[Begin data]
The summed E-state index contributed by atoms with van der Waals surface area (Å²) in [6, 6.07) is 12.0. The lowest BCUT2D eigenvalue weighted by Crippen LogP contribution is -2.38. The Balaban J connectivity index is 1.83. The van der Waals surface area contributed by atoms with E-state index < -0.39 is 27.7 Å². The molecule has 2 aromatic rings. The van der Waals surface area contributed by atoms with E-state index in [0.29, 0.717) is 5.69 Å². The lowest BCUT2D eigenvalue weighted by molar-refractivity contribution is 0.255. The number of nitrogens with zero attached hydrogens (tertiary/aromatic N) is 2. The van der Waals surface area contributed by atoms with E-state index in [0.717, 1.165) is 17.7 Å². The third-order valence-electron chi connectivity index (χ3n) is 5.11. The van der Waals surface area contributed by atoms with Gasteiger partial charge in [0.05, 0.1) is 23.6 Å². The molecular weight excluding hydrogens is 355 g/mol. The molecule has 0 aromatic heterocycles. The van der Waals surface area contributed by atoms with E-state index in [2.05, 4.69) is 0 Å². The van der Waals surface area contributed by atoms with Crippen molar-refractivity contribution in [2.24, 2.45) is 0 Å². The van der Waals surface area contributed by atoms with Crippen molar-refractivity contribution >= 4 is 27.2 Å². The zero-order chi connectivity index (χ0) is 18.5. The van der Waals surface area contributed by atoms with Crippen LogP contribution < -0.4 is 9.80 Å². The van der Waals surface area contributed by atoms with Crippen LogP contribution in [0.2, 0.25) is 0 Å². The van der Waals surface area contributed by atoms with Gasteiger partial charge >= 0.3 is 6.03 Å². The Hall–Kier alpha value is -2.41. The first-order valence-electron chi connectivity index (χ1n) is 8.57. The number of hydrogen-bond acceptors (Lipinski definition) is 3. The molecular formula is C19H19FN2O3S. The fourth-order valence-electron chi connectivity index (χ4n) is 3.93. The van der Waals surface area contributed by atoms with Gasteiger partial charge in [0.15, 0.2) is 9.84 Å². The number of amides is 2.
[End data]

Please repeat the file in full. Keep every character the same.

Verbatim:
The summed E-state index contributed by atoms with van der Waals surface area (Å²) in [6, 6.07) is 12.0. The lowest BCUT2D eigenvalue weighted by Crippen LogP contribution is -2.38. The Balaban J connectivity index is 1.83. The van der Waals surface area contributed by atoms with E-state index < -0.39 is 27.7 Å². The molecule has 2 aromatic rings. The van der Waals surface area contributed by atoms with E-state index in [0.29, 0.717) is 5.69 Å². The lowest BCUT2D eigenvalue weighted by molar-refractivity contribution is 0.255. The number of nitrogens with zero attached hydrogens (tertiary/aromatic N) is 2. The van der Waals surface area contributed by atoms with E-state index in [0.717, 1.165) is 17.7 Å². The third-order valence-electron chi connectivity index (χ3n) is 5.11. The van der Waals surface area contributed by atoms with Gasteiger partial charge in [0.05, 0.1) is 23.6 Å². The molecular weight excluding hydrogens is 355 g/mol. The molecule has 0 aromatic heterocycles. The van der Waals surface area contributed by atoms with E-state index in [2.05, 4.69) is 0 Å². The van der Waals surface area contributed by atoms with Crippen molar-refractivity contribution in [2.24, 2.45) is 0 Å². The van der Waals surface area contributed by atoms with Crippen molar-refractivity contribution >= 4 is 27.2 Å². The zero-order chi connectivity index (χ0) is 18.5. The van der Waals surface area contributed by atoms with Crippen LogP contribution < -0.4 is 9.80 Å². The van der Waals surface area contributed by atoms with Crippen LogP contribution in [0.2, 0.25) is 0 Å². The van der Waals surface area contributed by atoms with Gasteiger partial charge >= 0.3 is 6.03 Å². The Hall–Kier alpha value is -2.41. The first-order valence-electron chi connectivity index (χ1n) is 8.57. The number of hydrogen-bond acceptors (Lipinski definition) is 3. The molecular formula is C19H19FN2O3S. The fourth-order valence-electron chi connectivity index (χ4n) is 3.93. The van der Waals surface area contributed by atoms with Gasteiger partial charge in [0.15, 0.2) is 9.84 Å². The number of amides is 2.